Monday, June 10, 2019

Nationalism And Political Ecology

     There are many lenses through which to view and assess political developments. Some aren’t employed nearly as often as seems appropriate.

     Political systems exist in a competitive ecology in which proximity plays an important role. The proximity of the European nation-states made competition among them intense and often violent. The distance between the United States and other nation-states, throughout most of its history, meant that it lacked serious national political competition. That made the internal competition of states and counties more important to its political evolution than it would otherwise have been.

     The suppression of internal competition by the U.S. federal government’s steady consolidation of power is a great part of why competition among the states is of dwindling importance. Various persons and interests have attempted the same sort of coup in Europe; the steady crumbling of the “European Union” suggests that they might yet fail. Yet the aims and maneuverings of ruling-class statists have not changed.

     In the Foreword to Freedom’s Scion, I wrote:

     Other prominent science fiction writers have delved into the possibilities of a society that’s resolved that there shall be no State. However, none of the ones with which I’m familiar address the sociodynamics of such a society: the forces that would shape its development, with special emphasis on those that would tend to tear it from its founding premise. For me, that’s the really fascinating thing about anarchism. You see, it’s been tried, with varying degrees of longevity and success, many times in the history of Man. Yet there are no anarchic societies left on Earth as I write this foreword.

     Well, except for one: the whole of the human race.

     The States of Earth exist in an anarchic relation to one another. Each has its own regional code of law, which might differ markedly from all the others. Despite several thrusts at the matter over the centuries, there is no “super-State” to enforce a uniform code of law over them all. More, they view one another as competitors in many different areas; their populations and institutions are often in sharp economic competition with one another. Thus, they are often at odds. They resolve important disputes among them through negotiation or warfare.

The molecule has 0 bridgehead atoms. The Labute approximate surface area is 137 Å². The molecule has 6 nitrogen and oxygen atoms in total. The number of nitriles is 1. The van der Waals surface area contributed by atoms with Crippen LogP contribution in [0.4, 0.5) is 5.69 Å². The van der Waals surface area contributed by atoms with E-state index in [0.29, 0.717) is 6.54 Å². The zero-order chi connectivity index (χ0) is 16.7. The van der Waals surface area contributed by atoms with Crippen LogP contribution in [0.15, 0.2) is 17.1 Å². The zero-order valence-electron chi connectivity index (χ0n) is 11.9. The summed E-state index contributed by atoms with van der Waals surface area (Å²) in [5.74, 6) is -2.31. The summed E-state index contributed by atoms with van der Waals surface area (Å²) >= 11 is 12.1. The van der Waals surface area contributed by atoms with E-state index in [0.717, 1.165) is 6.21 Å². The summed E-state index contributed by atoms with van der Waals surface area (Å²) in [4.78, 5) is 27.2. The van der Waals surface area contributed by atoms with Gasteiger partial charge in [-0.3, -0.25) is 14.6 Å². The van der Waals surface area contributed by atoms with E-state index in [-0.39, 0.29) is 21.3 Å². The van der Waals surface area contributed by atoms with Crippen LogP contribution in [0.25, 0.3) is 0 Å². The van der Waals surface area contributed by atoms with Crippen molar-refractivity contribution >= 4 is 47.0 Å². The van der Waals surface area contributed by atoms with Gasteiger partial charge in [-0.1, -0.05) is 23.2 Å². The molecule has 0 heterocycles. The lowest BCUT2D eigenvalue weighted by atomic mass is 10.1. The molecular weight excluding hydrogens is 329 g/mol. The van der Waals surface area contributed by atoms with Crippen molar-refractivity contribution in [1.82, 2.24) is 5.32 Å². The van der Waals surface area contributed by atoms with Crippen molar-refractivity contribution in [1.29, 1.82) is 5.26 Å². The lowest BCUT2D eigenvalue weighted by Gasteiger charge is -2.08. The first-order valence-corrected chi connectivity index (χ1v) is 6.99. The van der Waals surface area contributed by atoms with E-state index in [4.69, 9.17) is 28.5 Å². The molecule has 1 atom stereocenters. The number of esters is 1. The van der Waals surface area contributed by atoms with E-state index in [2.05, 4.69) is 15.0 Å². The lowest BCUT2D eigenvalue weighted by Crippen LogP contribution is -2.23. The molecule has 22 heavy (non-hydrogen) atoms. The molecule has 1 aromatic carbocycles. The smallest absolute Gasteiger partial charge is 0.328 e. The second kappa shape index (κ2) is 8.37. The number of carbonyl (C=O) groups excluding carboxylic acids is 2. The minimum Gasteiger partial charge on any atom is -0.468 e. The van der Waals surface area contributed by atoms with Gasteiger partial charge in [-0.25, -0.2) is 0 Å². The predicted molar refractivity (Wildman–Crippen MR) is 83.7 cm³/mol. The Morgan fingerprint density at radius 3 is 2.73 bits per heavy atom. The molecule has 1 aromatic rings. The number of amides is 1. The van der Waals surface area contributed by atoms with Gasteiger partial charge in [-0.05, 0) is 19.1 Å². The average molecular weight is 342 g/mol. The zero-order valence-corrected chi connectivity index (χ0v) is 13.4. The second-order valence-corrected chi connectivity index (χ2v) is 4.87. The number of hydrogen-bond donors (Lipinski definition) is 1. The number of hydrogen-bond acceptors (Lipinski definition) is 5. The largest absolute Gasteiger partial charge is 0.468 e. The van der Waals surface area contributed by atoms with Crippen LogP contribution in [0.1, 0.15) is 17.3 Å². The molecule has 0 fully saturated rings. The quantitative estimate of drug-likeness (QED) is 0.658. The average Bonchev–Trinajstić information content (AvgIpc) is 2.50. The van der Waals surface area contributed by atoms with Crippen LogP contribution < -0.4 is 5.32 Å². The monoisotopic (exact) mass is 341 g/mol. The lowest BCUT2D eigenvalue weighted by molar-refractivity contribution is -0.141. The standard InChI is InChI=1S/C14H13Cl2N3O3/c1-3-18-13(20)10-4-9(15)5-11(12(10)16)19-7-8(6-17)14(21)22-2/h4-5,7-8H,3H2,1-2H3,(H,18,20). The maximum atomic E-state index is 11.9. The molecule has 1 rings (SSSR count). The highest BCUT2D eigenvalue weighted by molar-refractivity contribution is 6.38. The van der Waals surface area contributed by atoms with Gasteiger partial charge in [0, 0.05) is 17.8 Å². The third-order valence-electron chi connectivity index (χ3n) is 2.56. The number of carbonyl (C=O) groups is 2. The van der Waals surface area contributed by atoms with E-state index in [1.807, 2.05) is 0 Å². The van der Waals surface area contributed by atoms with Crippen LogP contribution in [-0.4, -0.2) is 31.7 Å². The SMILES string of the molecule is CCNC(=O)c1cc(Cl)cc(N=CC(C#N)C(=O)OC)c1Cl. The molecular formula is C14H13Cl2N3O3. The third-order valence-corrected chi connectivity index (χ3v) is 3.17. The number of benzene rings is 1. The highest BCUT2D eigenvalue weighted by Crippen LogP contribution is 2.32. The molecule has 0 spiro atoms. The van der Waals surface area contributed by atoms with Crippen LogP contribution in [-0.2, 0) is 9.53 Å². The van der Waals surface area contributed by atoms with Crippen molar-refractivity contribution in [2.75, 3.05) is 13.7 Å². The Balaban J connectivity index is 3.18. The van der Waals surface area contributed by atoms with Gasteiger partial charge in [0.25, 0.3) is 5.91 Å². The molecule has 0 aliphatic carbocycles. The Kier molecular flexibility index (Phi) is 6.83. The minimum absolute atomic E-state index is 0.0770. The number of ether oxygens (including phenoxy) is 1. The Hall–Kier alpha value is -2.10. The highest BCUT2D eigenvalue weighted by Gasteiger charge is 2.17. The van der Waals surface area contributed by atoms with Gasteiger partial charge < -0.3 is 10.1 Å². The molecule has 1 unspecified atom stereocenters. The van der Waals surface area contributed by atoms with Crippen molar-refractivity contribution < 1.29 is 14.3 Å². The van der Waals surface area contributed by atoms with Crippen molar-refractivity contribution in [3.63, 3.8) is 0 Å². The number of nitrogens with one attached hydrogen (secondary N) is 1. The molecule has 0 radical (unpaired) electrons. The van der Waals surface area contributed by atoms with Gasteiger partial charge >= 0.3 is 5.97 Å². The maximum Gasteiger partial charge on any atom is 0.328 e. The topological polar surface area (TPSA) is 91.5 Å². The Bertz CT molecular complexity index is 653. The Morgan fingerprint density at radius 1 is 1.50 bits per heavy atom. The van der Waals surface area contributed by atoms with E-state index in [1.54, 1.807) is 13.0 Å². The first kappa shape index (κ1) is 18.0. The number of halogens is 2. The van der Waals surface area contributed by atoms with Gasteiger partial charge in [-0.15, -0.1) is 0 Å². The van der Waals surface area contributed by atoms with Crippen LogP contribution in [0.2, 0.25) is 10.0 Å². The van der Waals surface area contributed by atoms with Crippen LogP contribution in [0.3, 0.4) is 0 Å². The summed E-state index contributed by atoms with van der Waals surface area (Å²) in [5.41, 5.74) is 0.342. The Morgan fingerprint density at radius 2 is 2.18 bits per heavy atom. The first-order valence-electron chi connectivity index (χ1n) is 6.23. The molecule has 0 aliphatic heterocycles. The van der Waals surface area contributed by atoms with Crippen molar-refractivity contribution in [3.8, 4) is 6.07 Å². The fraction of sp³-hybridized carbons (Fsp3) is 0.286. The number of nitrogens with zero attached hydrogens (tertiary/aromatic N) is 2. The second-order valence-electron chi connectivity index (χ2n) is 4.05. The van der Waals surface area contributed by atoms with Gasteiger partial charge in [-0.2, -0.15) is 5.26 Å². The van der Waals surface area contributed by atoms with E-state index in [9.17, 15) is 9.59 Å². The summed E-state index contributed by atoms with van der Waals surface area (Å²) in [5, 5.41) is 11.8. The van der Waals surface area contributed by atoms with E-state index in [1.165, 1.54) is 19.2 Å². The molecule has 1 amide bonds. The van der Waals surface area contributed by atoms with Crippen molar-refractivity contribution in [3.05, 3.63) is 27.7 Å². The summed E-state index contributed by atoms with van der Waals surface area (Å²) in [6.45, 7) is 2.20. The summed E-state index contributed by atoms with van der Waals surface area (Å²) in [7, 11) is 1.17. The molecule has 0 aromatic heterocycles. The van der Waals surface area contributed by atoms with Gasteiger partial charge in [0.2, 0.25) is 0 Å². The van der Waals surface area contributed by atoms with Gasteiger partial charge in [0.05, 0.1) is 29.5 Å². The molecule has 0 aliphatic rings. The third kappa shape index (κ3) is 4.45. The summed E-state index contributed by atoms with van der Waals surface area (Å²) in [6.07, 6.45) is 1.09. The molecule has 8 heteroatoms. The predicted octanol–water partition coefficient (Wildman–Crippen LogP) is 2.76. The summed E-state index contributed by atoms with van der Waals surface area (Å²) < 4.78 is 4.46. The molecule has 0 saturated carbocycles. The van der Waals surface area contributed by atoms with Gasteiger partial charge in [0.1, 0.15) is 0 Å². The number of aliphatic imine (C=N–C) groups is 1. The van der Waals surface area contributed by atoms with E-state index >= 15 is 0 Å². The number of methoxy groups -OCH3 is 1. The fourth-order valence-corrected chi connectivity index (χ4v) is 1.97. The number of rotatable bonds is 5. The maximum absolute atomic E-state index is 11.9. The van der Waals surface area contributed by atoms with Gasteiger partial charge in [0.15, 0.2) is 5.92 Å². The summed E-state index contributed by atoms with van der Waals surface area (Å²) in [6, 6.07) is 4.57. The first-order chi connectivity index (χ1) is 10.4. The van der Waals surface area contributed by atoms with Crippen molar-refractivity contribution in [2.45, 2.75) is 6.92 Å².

Yet individuals manage to move among them with a fair degree of facility and (usually) little risk. Cross-border trade is commonplace, in some places torrential. Though wars are frequent, they seldom result in major alterations to the overall political pattern. The uber-anarchy of Terrestrial society exhibits more stability than one would expect from two hundred well armed, quarrelsome States, each of which perpetually schemes at snatching some advantage at another’s expense.

     I’m not the first to note this seeming paradox – or what follows it with a dreary predictability. In his book The Rape of the APE, Allan Sherman – yes, that Allan Sherman – wrote this about government, the “geejy bird:”

     Every government is a geejy bird.

     The geejy bird is a strange creature; it flies only once in its lifetime, but that flight is a spectacle to behold. The geejy bird appears suddenly, standing on a limb, young, elegant, proud, and respectable. Surveying the horizon, it spreads its majestic wings and swoops upward in a wide graceful curve, with magnificent wing flappings, and loud glory whoops. When it reaches maximum altitude, it begins its elegant descent, an ever narrowing spiral. It makes smaller and smaller circles in the sky until, suddenly and mysteriously, it vanishes through its own asshole.